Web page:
The Opuntia is in the back, the very tallest. To the right is the Echinopsis chamaecereus, and to the left are the two Mammillaria pilcayensis. In front of that, on the left is a Notocactus magnificus, and the creamy white, furry Mammillaria schwarzii. Despite the sweet, furry look, Mammillaria schwarzii can have sharp spines, so treat it with respect.

Remember to add top dressing when you’re finished planting cactus. I chose black, so it would not distract from the gorgeous Susan Aach pot, and to keep the focus on the beautiful cactus plants.

Caring for Planted Cactus

water bottle with cactus arrangement

See how the black top dressing just makes the soil disappear? I find these narrow-necked squeeze bottles are perfect for watering closely planted cactus and succulent arrangements. But don’t water right away. I prefer planting cactus with dry root zones because they are easier to handle. But no matter how gentle you were loosening up the roots and removing the excess soil, some roots will have been bruised or broken. We want to give those damaged roots several days to heal and callous over before watering. I plan to wait about 10 days before watering this cactus arrangement.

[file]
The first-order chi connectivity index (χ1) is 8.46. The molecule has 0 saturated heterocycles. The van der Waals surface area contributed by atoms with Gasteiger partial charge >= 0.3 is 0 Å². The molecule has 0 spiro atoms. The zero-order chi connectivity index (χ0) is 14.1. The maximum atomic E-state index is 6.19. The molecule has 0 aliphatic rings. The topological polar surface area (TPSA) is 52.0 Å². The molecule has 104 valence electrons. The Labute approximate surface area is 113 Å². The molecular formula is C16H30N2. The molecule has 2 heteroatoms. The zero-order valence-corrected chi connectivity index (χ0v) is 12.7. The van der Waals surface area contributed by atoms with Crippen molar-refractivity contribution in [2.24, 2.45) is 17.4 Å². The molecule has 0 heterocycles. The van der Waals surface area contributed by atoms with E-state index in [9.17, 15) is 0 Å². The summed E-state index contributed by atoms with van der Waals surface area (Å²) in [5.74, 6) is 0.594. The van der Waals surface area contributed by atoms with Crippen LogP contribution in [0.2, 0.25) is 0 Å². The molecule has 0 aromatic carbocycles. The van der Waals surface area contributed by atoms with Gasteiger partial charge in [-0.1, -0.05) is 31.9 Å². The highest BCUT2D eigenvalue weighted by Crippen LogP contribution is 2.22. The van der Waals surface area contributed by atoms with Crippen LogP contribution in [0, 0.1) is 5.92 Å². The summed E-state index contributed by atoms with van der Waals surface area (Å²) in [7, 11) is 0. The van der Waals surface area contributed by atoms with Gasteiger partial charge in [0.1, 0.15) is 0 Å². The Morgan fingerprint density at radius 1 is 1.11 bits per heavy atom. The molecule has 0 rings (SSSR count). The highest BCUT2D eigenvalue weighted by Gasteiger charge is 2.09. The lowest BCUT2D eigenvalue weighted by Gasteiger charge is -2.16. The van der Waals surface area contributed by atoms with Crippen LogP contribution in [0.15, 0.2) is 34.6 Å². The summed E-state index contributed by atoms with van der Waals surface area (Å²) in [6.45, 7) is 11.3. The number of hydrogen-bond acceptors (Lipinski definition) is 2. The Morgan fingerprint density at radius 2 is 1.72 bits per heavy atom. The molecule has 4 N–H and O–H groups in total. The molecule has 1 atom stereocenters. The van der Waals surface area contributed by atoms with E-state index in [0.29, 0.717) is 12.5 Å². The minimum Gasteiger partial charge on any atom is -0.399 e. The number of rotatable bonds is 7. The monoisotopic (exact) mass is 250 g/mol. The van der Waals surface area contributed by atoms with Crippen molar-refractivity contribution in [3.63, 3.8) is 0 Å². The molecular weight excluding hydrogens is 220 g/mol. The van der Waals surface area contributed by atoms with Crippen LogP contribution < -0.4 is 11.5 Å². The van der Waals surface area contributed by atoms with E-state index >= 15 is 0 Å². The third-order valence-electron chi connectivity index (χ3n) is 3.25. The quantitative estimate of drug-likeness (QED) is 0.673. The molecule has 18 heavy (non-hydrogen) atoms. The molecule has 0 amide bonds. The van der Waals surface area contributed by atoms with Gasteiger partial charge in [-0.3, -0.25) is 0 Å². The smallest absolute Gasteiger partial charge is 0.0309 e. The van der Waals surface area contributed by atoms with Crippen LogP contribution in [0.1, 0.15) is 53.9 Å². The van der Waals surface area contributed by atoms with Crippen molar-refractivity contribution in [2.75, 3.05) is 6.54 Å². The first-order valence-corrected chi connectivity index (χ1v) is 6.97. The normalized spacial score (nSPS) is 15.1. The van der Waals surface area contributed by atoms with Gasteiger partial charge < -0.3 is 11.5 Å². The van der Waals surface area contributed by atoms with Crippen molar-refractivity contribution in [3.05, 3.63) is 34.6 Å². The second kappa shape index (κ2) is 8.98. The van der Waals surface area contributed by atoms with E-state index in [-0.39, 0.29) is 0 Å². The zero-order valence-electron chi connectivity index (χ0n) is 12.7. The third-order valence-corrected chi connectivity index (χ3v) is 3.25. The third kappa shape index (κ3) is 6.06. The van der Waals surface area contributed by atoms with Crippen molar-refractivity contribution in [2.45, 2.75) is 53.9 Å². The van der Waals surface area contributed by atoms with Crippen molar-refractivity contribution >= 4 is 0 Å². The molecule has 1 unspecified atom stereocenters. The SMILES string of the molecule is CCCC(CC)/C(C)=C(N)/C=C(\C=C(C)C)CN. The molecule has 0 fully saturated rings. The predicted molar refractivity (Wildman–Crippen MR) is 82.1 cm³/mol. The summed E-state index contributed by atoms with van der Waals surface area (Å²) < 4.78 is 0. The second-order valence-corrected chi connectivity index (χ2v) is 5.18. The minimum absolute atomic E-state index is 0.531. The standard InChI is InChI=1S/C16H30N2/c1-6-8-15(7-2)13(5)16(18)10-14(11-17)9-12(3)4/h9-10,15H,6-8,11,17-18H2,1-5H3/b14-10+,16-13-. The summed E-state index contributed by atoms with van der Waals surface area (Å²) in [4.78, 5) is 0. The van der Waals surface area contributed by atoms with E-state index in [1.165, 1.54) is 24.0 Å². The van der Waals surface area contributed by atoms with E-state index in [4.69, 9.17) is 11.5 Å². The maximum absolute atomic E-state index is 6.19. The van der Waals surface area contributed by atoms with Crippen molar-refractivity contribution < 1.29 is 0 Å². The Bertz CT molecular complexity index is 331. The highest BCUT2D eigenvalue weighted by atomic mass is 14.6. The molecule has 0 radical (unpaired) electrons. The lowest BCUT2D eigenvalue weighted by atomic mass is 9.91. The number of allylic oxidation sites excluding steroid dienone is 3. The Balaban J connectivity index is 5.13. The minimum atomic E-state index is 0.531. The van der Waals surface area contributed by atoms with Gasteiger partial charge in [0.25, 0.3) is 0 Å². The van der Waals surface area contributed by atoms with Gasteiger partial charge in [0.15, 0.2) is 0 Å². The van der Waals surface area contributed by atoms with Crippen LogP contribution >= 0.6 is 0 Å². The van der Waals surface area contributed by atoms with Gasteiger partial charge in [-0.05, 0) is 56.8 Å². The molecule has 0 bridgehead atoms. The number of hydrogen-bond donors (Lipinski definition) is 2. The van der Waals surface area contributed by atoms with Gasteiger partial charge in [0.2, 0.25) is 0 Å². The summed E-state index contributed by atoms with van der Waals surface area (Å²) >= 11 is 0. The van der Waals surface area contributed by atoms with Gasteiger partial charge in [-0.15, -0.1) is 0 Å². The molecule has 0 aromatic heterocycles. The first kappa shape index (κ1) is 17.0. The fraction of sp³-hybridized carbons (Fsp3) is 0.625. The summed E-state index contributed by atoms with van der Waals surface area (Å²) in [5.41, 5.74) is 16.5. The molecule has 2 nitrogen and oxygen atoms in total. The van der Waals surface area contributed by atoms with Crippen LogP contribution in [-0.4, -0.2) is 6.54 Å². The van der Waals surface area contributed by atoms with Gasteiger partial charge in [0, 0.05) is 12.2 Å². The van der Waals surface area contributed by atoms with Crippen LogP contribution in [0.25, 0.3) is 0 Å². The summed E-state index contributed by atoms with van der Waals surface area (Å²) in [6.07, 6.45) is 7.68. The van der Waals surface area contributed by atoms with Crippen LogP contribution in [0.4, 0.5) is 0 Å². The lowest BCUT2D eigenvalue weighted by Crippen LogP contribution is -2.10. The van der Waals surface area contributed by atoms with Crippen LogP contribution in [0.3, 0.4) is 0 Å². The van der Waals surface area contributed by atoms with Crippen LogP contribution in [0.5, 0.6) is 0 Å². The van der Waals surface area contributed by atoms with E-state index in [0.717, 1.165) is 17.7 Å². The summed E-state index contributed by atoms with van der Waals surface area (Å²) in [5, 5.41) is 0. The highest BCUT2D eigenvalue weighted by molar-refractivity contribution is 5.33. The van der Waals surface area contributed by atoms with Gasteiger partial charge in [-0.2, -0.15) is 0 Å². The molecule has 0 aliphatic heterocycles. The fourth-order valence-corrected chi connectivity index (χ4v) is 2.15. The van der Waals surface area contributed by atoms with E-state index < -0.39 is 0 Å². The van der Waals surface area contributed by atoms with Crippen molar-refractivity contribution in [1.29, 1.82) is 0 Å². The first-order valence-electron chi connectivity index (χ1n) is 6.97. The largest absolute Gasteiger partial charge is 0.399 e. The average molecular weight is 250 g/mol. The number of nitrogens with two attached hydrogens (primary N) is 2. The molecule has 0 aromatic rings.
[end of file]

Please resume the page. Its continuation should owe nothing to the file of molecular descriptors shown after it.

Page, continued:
Watering a cactus is much like the proper watering for succulents, only more so. Only water when the soil is dry. Because cactus store so much water in those thick, succulent stems, they can go weeks, sometimes months between waterings. Watch your plants closely to look for signs they are thirsty before watering. And when in doubt — leave them dry.


Now you know how to plant cactus and cactus arrangements! What do you think? Are you ready to learn how to plant cactus and succulents together in the same arrangement? If you’d like to learn more about Susan Aach’s beautiful pottery, explore her website or follow her business page on Facebook. To learn more about succulent and cactus arrangements and design, please join my Facebook group The Succulent Eclectic Community!